Stratford Market Depot
LocationStratford, London, England
Coordinates51°32′04″N 0°00′03″E / 51.5344°N 0.0008°E / 51.5344; 0.0008
Rolling stock1996 Stock
OpenedMarch 1998
Two 1996 Stock trains stabled at the depot

Stratford Market Depot is a London Underground depot located in Stratford in the London Borough of Newham, between Stratford and West Ham stations on the Jubilee line. Constructed in the mid 1990s as part of the Jubilee Line Extension, the site is the main depot for stabling and maintaining the line's 1996 Stock trains, although some trains are stabled at Neasden Depot.[1]


Stratford Langthorne Abbey, a Cistercian monastic abbey was founded in 1135 on the site. The abbey survived until the dissolution of the monasteries in 1538.[2] In 1879, the Great Eastern Railway opened a new wholesale fruit and vegetable market at Stratford to rival Spitalfields Market.[3] This market gave its name to the local Stratford Market train station. After 112 years, the wholesale market closed on 13 May 1991, moving to New Spitalfields Market in Leyton. The market buildings were demolished in 1992 to make way for the Jubilee line depot.[4]

Construction of the depot

The Jubilee Line Extension project required the construction of a new depot to serve the extended Jubilee line, given the increased number of trains could not be accommodated at the existing Neasden Depot site. The site at Stratford Market was chosen instead of sites at Stratford TMD, Thornton Fields and the Greenwich Peninsula, as the land was mostly available with few commercial and industrial occupiers. To commemorate the former use of the site as a fruit and vegetable market, the new facility was named Stratford Market Depot.[5][6]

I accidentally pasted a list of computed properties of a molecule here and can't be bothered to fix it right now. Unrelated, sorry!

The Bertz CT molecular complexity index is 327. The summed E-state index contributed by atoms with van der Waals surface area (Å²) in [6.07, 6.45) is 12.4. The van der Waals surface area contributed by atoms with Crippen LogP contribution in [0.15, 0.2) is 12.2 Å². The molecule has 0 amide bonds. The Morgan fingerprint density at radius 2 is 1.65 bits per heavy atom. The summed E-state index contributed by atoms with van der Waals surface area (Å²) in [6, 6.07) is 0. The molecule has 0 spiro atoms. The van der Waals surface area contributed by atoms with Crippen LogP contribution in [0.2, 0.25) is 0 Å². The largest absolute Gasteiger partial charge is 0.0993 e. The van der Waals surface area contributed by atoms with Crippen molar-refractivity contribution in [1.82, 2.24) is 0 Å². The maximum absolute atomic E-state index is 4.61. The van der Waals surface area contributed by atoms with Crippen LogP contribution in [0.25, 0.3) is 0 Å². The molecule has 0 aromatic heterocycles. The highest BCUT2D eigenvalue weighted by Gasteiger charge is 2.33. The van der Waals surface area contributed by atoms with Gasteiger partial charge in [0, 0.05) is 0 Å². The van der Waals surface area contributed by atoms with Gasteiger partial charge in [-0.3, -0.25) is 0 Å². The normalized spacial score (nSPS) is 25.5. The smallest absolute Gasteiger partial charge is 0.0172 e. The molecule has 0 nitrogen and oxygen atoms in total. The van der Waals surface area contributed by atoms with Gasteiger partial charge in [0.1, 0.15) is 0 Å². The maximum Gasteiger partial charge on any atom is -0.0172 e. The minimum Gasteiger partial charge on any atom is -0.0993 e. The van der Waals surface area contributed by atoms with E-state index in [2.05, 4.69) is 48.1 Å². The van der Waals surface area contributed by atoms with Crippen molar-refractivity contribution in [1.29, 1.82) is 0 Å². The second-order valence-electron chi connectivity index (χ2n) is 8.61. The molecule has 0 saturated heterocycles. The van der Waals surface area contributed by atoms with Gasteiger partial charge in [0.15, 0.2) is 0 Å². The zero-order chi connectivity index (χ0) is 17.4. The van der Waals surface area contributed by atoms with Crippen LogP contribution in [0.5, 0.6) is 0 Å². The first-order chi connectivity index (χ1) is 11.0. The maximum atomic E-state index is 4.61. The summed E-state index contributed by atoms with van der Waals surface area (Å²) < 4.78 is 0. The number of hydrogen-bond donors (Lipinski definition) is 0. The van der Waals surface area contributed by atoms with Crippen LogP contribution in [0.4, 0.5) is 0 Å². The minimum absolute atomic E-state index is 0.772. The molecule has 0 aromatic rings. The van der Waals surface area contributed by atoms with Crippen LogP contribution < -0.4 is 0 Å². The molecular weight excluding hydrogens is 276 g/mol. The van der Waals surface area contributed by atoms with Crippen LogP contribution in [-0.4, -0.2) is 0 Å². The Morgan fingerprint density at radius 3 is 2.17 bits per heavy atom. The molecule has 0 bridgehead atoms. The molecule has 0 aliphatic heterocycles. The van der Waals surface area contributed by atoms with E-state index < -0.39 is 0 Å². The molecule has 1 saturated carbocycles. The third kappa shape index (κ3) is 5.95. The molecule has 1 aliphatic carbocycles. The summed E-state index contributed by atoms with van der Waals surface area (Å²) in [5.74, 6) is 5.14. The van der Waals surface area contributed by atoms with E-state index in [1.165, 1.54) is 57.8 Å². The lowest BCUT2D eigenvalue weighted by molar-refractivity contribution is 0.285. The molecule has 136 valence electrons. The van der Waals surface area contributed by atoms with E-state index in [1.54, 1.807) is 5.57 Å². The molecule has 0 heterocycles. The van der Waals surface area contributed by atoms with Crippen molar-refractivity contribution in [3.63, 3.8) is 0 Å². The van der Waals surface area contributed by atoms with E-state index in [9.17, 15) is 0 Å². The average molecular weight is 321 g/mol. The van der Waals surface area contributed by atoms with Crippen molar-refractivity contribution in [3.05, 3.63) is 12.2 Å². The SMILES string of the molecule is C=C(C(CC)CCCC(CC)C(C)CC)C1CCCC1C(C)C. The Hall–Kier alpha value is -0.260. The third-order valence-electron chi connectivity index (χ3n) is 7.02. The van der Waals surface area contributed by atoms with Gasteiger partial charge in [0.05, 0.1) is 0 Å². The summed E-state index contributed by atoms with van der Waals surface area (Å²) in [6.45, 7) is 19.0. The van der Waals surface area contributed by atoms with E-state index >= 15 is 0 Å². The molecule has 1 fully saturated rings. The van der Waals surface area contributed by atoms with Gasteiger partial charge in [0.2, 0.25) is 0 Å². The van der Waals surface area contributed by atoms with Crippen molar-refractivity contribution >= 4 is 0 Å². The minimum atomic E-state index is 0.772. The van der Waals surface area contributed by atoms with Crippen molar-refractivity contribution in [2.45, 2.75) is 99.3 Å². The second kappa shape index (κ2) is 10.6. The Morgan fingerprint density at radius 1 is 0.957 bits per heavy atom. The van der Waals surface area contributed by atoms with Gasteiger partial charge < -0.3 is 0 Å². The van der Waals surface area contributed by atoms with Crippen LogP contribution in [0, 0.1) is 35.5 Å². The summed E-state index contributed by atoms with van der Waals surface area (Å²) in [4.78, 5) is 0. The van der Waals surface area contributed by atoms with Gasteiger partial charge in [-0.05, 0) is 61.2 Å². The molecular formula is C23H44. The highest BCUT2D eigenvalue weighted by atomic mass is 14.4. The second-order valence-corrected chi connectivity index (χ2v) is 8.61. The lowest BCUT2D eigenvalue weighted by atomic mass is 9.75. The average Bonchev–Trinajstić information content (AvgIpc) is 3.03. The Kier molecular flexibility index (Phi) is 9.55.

Construction began in April 1994, with archaeological excavations uncovering evidence of Stratford Langthorne Abbey, as well as 674 graves. These were reburied at the modern Cistercian Abbey of Mount St Bernard Abbey in Leicestershire.[1] The depot fully opened in March 1998, prior to completion of the extension[7][8] – allowing for testing and commissioning of the new 1996 Stock trains, as well as the testing of the new extension itself.

Jubilee line depot

Designed by Chris Wilkinson Architects, the main depot building is parallelogram shaped, and features a 100-metre (330 ft) wide by 190-metre (620 ft) long arched roof that covers 11 maintenance roads.[9][8] Outside, the depot has 33 stabling roads, with the layout of the 11-hectare (27-acre) site designed to mitigate archaeological impacts to the Stratford Langthorne Abbey.[5][6] The main depot building was awarded a Civic Trust Award in 1998.[10]

As well as the Jubilee line depot, a large training centre for London Underground is located at the site. This was opened by Tube Lines in 2005, as part of the Underground Public-private partnership.[11]

See also


  1. ^ a b "'Opening the Doors' on Transport". Transport for London. 10 September 2013. Retrieved 28 May 2020.
  2. ^ "West Ham: Stratford Abbey | British History Online". Retrieved 28 May 2020.
  3. ^ Cherry, Bridget. (2005). London. 5, East. O'Brien, Charles., Pevsner, Nikolaus, 1902-1983. New Haven, CT: Yale University Press. ISBN 0-300-10701-3. OCLC 57431801.
  4. ^ "The Traders' Tale; Monitor - Local Arts". London's Screen Archives. London Borough of Newham. 1991. Retrieved 28 May 2020.
  5. ^ a b Mitchell, Bob, C. Eng. (2003). Jubilee Line extension : from concept to completion. London: Thomas Telford. ISBN 0-7277-3028-2. OCLC 51945284.((cite book)): CS1 maint: multiple names: authors list (link)
  6. ^ a b Bennett, David. (2004). Architecture of the Jubilee Line Extension. Institution of Civil Engineers. ISBN 978-0-7277-4577-4. OCLC 935052993.
  7. ^ "LUL Stratford Market Depot" (PDF). Structural Steel Design Awards. 1998. Retrieved 28 May 2020.
  8. ^ a b "Stratford Market Depot | AJ Buildings Library". Retrieved 28 May 2020.
  9. ^ "Stratford Market Depot". WilkinsonEyre. 28 May 2020. Retrieved 28 May 2020.
  10. ^ "London Underground Stratford Market Depot | Civic Trust Awards". Retrieved 28 May 2020.
  11. ^ Thomas, Dan (19 July 2005). "Tube firm opens skills training centre". Personnel Today. Retrieved 28 May 2020.